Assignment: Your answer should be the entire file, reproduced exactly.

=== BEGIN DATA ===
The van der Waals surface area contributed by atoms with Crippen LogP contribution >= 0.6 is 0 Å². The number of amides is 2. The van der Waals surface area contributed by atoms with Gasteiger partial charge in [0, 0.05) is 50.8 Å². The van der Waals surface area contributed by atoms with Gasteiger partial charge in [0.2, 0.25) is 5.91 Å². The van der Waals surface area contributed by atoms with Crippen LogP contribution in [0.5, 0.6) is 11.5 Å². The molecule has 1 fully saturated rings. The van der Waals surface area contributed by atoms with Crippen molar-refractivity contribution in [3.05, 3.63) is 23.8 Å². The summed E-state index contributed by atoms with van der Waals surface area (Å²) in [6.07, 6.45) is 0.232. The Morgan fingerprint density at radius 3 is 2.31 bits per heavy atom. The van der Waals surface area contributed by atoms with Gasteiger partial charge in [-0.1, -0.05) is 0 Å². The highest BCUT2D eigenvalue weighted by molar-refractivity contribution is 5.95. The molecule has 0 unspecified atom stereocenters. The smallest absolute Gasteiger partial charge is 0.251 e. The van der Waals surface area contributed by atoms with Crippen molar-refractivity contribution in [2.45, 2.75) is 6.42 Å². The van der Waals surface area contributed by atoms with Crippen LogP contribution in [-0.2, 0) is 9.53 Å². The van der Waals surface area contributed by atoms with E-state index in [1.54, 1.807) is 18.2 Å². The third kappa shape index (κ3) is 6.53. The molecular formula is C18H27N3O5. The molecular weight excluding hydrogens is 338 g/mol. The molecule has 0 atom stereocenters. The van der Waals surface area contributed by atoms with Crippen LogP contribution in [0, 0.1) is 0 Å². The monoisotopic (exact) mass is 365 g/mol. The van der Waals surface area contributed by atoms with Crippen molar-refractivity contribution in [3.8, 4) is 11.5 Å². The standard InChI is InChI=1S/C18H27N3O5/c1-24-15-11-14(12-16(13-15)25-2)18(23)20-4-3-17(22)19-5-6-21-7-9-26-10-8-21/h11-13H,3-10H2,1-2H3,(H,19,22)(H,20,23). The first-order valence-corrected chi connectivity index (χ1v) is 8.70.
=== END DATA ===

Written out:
The van der Waals surface area contributed by atoms with Crippen LogP contribution >= 0.6 is 0 Å². The number of amides is 2. The van der Waals surface area contributed by atoms with Gasteiger partial charge in [0, 0.05) is 50.8 Å². The van der Waals surface area contributed by atoms with Gasteiger partial charge in [0.2, 0.25) is 5.91 Å². The van der Waals surface area contributed by atoms with Crippen LogP contribution in [0.5, 0.6) is 11.5 Å². The molecule has 1 fully saturated rings. The van der Waals surface area contributed by atoms with Crippen molar-refractivity contribution in [3.05, 3.63) is 23.8 Å². The summed E-state index contributed by atoms with van der Waals surface area (Å²) in [6.07, 6.45) is 0.232. The Morgan fingerprint density at radius 3 is 2.31 bits per heavy atom. The van der Waals surface area contributed by atoms with Gasteiger partial charge in [-0.1, -0.05) is 0 Å². The highest BCUT2D eigenvalue weighted by molar-refractivity contribution is 5.95. The molecule has 0 unspecified atom stereocenters. The smallest absolute Gasteiger partial charge is 0.251 e. The van der Waals surface area contributed by atoms with Crippen molar-refractivity contribution in [2.45, 2.75) is 6.42 Å². The van der Waals surface area contributed by atoms with Crippen LogP contribution in [-0.2, 0) is 9.53 Å². The van der Waals surface area contributed by atoms with E-state index in [1.54, 1.807) is 18.2 Å². The third kappa shape index (κ3) is 6.53. The molecular formula is C18H27N3O5. The molecular weight excluding hydrogens is 338 g/mol. The molecule has 0 atom stereocenters. The van der Waals surface area contributed by atoms with Crippen LogP contribution in [0, 0.1) is 0 Å². The monoisotopic (exact) mass is 365 g/mol. The van der Waals surface area contributed by atoms with Crippen molar-refractivity contribution in [3.8, 4) is 11.5 Å². The standard InChI is InChI=1S/C18H27N3O5/c1-24-15-11-14(12-16(13-15)25-2)18(23)20-4-3-17(22)19-5-6-21-7-9-26-10-8-21/h11-13H,3-10H2,1-2H3,(H,19,22)(H,20,23). The first-order valence-corrected chi connectivity index (χ1v) is 8.70.